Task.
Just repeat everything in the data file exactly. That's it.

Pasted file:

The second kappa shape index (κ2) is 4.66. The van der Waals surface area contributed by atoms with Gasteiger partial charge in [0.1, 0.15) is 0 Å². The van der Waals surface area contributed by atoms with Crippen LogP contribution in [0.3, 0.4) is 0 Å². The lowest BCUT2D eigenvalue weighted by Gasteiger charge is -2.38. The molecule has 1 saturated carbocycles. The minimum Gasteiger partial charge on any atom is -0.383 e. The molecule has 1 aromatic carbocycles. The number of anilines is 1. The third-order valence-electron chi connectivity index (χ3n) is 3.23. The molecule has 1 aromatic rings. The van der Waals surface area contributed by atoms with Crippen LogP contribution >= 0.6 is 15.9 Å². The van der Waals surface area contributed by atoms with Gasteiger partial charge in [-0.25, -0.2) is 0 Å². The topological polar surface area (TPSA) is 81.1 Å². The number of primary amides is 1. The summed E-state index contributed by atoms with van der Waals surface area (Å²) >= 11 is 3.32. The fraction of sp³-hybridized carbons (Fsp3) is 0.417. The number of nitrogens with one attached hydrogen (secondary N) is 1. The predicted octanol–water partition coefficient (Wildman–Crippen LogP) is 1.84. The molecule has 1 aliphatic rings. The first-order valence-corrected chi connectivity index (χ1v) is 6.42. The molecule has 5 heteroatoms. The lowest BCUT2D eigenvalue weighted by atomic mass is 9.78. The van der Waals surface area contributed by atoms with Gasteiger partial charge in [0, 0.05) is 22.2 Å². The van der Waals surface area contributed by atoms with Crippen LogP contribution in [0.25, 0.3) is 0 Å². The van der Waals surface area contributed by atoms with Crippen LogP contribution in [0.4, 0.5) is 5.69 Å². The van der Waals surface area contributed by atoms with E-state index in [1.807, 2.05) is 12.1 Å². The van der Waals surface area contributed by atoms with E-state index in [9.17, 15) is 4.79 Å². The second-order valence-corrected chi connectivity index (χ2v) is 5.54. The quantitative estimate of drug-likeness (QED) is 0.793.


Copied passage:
The second kappa shape index (κ2) is 4.66. The van der Waals surface area contributed by atoms with Gasteiger partial charge in [0.1, 0.15) is 0 Å². The van der Waals surface area contributed by atoms with Crippen LogP contribution in [0.3, 0.4) is 0 Å². The lowest BCUT2D eigenvalue weighted by Gasteiger charge is -2.38. The molecule has 1 saturated carbocycles. The minimum Gasteiger partial charge on any atom is -0.383 e. The molecule has 1 aromatic carbocycles. The number of anilines is 1. The third-order valence-electron chi connectivity index (χ3n) is 3.23. The molecule has 1 aromatic rings. The van der Waals surface area contributed by atoms with Crippen LogP contribution >= 0.6 is 15.9 Å². The van der Waals surface area contributed by atoms with Gasteiger partial charge in [-0.25, -0.2) is 0 Å². The topological polar surface area (TPSA) is 81.1 Å². The number of primary amides is 1. The summed E-state index contributed by atoms with van der Waals surface area (Å²) >= 11 is 3.32. The fraction of sp³-hybridized carbons (Fsp3) is 0.417. The number of nitrogens with one attached hydrogen (secondary N) is 1. The predicted octanol–water partition coefficient (Wildman–Crippen LogP) is 1.84. The molecule has 1 aliphatic rings. The first-order valence-corrected chi connectivity index (χ1v) is 6.42. The molecule has 5 heteroatoms. The lowest BCUT2D eigenvalue weighted by atomic mass is 9.78. The van der Waals surface area contributed by atoms with Gasteiger partial charge in [0, 0.05) is 22.2 Å². The van der Waals surface area contributed by atoms with Crippen LogP contribution in [0.25, 0.3) is 0 Å². The van der Waals surface area contributed by atoms with Crippen LogP contribution in [0.4, 0.5) is 5.69 Å². The van der Waals surface area contributed by atoms with E-state index in [1.807, 2.05) is 12.1 Å². The van der Waals surface area contributed by atoms with E-state index in [9.17, 15) is 4.79 Å². The second-order valence-corrected chi connectivity index (χ2v) is 5.54. The quantitative estimate of drug-likeness (QED) is 0.793.